Musical pairing – Englishman in New York by Sting
Alien Encounters: Jicama – There’s no doubt about it: Jicama (HIH-kih-muh) can be quite intimidating. The large, brownish root, derived, Mark Bittman informs me, from a poisonous Central American vine, is very possibly as large as my head and devilishly tricky to peel. Not to mention the fact that the jicama will probably always be directly connected in my mind with the mysterious and slightly alien.
I remember ten or so years ago when my family had a monthly share in a local farm. It would be an undeniable thrill every month when we got our box full of fruits and vegetables and joyous wildflowers: the brimming cardboard stuffed with strawberries or raspberries, carrots or tomatoes, seemed like a monthly Christmas present (and, even better, an edible one!). But one month, we opened the box to find inside bulbous brown over-grown turnips…or something like that. Quickly enough we learned that the mysterious root was a jicama, and I recall my parents feverishly looking up recipes, attempting to learn what on earth they could do with this thing. Perhaps they never found anything, because when I went to the store this afternoon looking for a jicama, I still felt like I was hunting down some unknown quantity– I couldn’t even picture a jicama, much less think of how it tasted.
Don’t let the strangeness of the jicama frighten you. Don’t be discouraged by the toughness of its peel. Don’t let the comforting “may substitute cucumber for jicama” of the recipe dissuade you. This root is one worth digging up and exploring. It’s got a flavor I’ve never found anywhere else, and is a crucial ingredient in a recipe from Vegetarian Times’ Farmers’ Market Cookbook–blackberry, jicama, and apple salad–that is so fresh and beautiful that I’m not sure I’ll ever want to eat another kind of salad in the summer ever again. Even more refreshingly, the recipe is flexible and easy. Not having arugula on hand, I substituted baby spinach, and I’m sure raspberries or blueberries would be lovely in place of the blackberries. But humor me: don’t substitute that jicama!
BLACKBERRY, JICAMA & APPLE SALAD
Vegetarian Times, Farmers Market, Summer 2011
- 2 tbsp nonfat yogurt
- 4 tsp lime juice
- 4 tsp olive oil
- 2 tsp raspberry Champagne vinegar
- 2 tsp agave nectar or honey
- 1/2 tsp poppy seeds
- 2 cups arugula
- 1 cup blackberries
- 1/2 jicama, peeled and cut into thin matchsticks (equal to 1 cup)
- 1/2 Granny Smith apple, cut into thin matchsticks (equal to 1 cup)
- Whisk together yogurt, lime juice, oil, vinegar, agave, and poppy seeds in bowl. Combine arugula blackberries, jicama, and apple in separate bowl. Toss with yogurt dressing, and serve immediately.
Avery Olund-Smith is going into her sophomore year at Indiana University in Bloomington, Indiana, where’s she’s studying English. She’s from Cincinnati, Ohio, where she attended the School for Creative and Performing Arts. She loves biking to Findlay Market and writing with the Cincinnati organization Women Writing for (a) Change, and considers food, writing, reading, and the beauties of both the city and the natural world amongst her passions.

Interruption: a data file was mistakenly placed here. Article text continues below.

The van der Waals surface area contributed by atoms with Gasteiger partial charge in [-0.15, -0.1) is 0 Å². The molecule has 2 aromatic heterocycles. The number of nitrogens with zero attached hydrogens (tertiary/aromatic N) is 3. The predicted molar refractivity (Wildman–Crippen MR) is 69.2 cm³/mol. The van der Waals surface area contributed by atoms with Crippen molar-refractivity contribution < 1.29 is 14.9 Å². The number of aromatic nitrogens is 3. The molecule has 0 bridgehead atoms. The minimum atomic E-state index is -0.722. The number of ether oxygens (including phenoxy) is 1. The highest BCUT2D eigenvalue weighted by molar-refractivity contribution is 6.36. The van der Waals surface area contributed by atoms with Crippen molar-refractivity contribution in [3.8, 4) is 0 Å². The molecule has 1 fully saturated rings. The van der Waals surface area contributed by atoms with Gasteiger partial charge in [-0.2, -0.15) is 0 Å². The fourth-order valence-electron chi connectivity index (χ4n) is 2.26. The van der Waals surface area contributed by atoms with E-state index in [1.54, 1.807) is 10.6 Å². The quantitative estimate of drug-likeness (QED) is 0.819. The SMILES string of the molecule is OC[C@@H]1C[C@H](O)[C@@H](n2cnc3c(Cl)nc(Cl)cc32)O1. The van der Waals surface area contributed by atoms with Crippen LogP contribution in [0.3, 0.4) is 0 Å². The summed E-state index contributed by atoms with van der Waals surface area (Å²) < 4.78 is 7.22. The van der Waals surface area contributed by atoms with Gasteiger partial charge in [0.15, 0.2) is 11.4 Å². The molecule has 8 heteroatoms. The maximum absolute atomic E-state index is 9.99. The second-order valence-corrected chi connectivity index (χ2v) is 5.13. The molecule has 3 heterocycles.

So I had every intention of trying jicama but when I went to my local grocery store it didn’t look the way I thought it should look. It had white/flaky spots all around, some blackish stuff on the bottom, and all over there was this sticky substance that looked like maple syrup to me. Is that normal? I thought I should find out before I buy them. Many thanks 🙂
nope Lindsay, that is not how a jicama should look; no white/flaky spots, no black spots, no blackish stuff on the bottom or sticky anywhere else for that matter. a fresh jicama will be firm to the touch w/no black spots – a few blemishes are permissible, ie, those that are slight and can be cut away w/o losing too much of the jicama. if you can’t find jicama, you can substitute turnips – similar in taste, they are a bit softer w/a little less crunch, but still good. good luck and thanks for the question!
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I’ve only used jicama once, but you’ve inspired me to try it again. I love this salad with the blackberries!
I never knew that it came from a poisonous vine! I love it’s crispy crunchiness.
Debra – what a gorgeous summer salad highlighting jicama – jicama reminds me of water chestnuts, crunchy and refreshing! Sounds wonderful with juicy blackberries and the tangy sweet dressing.
Looks so refreshing. I may have to break down and try the jicama.
This salad sounds wonderful. LOVE the combination of ingredients!
Oh how I love the refreshing, crunchy deliciousness that is jicama! And it is always so perfect in this kind of salad. Now I have a serious craving for some!
Perfection in a delicious light and refreshing summer salad!
I am so straved right now, but on any given day, I would die for this fresh salad. Besides I don’t cook with Jicama and it’s about time that I do. Thanks for the inspiration!!
I have no idea why jicama is so dang intimidating. I love it but never seem to purchase it. Perhaps you have changed my mind with this lovely salad.
I didn’t even know jicama existed! Now I want to run out and try it. Lovely photos too!
Aaaah, yes – jicama. It seems like a bad idea… until you taste it and then it makes perfect sense. Such a wonderfully crisp, cool taste and fabulous with spicy mexican food! Love the flavours in your salad 🙂
I adore jicama, so this sounds like a fantastic combination to me!